Yeah, by the time it got to Thursday it was, okay, who has done the best job this week. It wasn’t the season, but this week. He had outperformed some of our other defensive lineman to earn the chance to start. He did not play as much as some of the other D-linemen once the game got going, but it’s a huge compliment that he earned that coming literally from the preparation team and the team that’s looking to help the opponent, and then starting against Georgia Tech in the option. He had a great week of practice.
Tommy Christ ended up once the game started doing a really nice job. So the volume of plays kind of shifted, and the Aaron Faumui was mixed in as it went. Dylan Thompson we didn’t have any idea how well and consistent he would play, but did so he kept playing.
Grant earned the start, and then it was taken over by Tommy, and Aaron [Faumui] was supplemented as needed is how it ended up playing out. Again, I will love to guess during practice and identify exactly how the game will be, but it was just lucky that Coach So’oto had those guys prepared to the level they are so we could play that many. They played well. They really did.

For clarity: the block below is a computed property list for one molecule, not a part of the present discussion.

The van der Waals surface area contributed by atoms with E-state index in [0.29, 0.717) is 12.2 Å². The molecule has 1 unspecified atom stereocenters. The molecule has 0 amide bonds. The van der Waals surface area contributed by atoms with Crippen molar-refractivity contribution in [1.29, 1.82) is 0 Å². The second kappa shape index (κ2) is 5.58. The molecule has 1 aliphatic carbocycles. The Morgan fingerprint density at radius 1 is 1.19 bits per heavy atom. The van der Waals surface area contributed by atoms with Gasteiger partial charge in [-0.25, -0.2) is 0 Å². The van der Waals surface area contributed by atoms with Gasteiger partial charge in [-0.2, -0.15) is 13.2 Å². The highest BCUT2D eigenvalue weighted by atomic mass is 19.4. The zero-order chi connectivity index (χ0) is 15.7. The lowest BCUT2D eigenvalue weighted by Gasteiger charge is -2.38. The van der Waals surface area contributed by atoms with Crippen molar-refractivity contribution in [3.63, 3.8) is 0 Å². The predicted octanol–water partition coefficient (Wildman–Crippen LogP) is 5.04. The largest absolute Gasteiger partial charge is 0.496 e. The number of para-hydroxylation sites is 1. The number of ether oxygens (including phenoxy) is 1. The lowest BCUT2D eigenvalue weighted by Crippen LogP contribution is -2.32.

Q. From what you can gather, have the veteran players like a Juan Thornhill, shared with Bryce Perkins, some of the younger guys, how big of a deal this rivalry is, and do you hope they have done that?
BRONCO MENDENHALL: You know, one of the things by making it such a clear objective so long ago, meaning coming out of last season and going through the summer, is that that education and on-boarding and orientation has been happening. It’s already done. It’s not now all of a sudden, oh, it’s Virginia Tech and now this is what that’s like.
This started, and by design, a long time ago. All that’s been done. Nothing new in terms of messaging from player to player or from coach to player that wasn’t started a long time ago. I learned just now after becoming more familiar with the university of the Virginia with this rivalry and this circumstance, and hopefully we have addressed it and I’ve addressed it the most appropriate way for our team to have their best chance to play the kind of football they can.
And part of that is not now having to recalibrate and have some new messaging that is just one other thing to add to a short week anyway.
Q. Follow up. Bryce visited for the UVA Tech game.
BRONCO MENDENHALL: I had forgotten that.
Q. Then you might not have a great answer for this question.
BRONCO MENDENHALL: I was going to say, did he?